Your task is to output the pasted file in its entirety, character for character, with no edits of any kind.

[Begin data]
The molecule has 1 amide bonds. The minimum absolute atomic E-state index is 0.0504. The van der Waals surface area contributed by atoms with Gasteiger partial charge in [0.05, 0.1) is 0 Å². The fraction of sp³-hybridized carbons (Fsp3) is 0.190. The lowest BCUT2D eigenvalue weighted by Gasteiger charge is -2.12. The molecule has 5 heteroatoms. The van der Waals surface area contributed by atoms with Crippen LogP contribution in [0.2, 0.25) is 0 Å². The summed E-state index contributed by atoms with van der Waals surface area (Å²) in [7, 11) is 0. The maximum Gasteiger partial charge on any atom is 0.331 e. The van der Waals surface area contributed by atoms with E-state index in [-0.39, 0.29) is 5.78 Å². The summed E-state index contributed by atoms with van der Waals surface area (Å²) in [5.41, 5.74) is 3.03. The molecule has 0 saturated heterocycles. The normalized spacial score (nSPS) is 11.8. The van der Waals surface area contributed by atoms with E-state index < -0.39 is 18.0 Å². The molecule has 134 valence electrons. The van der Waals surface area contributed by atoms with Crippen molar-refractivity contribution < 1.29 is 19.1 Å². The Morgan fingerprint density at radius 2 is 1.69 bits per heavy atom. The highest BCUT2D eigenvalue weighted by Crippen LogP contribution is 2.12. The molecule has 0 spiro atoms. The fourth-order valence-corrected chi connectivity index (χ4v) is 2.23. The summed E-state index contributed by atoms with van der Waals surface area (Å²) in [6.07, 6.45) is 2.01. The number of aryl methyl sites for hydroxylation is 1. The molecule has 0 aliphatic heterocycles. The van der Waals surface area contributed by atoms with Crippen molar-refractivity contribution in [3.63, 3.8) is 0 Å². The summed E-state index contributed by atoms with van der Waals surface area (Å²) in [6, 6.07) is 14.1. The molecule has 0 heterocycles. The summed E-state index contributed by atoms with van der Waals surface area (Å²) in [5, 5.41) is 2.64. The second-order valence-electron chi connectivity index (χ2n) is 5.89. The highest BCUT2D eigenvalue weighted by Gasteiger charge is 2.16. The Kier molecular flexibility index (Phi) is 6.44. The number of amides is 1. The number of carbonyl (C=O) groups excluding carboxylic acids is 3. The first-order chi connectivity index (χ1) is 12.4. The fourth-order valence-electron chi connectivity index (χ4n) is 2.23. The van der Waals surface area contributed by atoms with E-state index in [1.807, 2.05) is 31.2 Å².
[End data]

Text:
The molecule has 1 amide bonds. The minimum absolute atomic E-state index is 0.0504. The van der Waals surface area contributed by atoms with Gasteiger partial charge in [0.05, 0.1) is 0 Å². The fraction of sp³-hybridized carbons (Fsp3) is 0.190. The lowest BCUT2D eigenvalue weighted by Gasteiger charge is -2.12. The molecule has 5 heteroatoms. The van der Waals surface area contributed by atoms with Crippen LogP contribution in [0.2, 0.25) is 0 Å². The summed E-state index contributed by atoms with van der Waals surface area (Å²) in [7, 11) is 0. The maximum Gasteiger partial charge on any atom is 0.331 e. The van der Waals surface area contributed by atoms with E-state index in [-0.39, 0.29) is 5.78 Å². The summed E-state index contributed by atoms with van der Waals surface area (Å²) in [5.41, 5.74) is 3.03. The molecule has 0 saturated heterocycles. The normalized spacial score (nSPS) is 11.8. The van der Waals surface area contributed by atoms with E-state index < -0.39 is 18.0 Å². The molecule has 134 valence electrons. The van der Waals surface area contributed by atoms with Crippen molar-refractivity contribution < 1.29 is 19.1 Å². The Morgan fingerprint density at radius 2 is 1.69 bits per heavy atom. The highest BCUT2D eigenvalue weighted by Crippen LogP contribution is 2.12. The molecule has 0 spiro atoms. The fourth-order valence-corrected chi connectivity index (χ4v) is 2.23. The summed E-state index contributed by atoms with van der Waals surface area (Å²) in [6.07, 6.45) is 2.01. The number of aryl methyl sites for hydroxylation is 1. The molecule has 0 aliphatic heterocycles. The van der Waals surface area contributed by atoms with Crippen molar-refractivity contribution in [3.63, 3.8) is 0 Å². The summed E-state index contributed by atoms with van der Waals surface area (Å²) in [6, 6.07) is 14.1. The molecule has 0 heterocycles. The summed E-state index contributed by atoms with van der Waals surface area (Å²) in [5, 5.41) is 2.64. The second-order valence-electron chi connectivity index (χ2n) is 5.89. The highest BCUT2D eigenvalue weighted by Gasteiger charge is 2.16. The Kier molecular flexibility index (Phi) is 6.44. The number of amides is 1. The number of carbonyl (C=O) groups excluding carboxylic acids is 3. The first-order chi connectivity index (χ1) is 12.4. The fourth-order valence-electron chi connectivity index (χ4n) is 2.23. The van der Waals surface area contributed by atoms with E-state index in [1.807, 2.05) is 31.2 Å².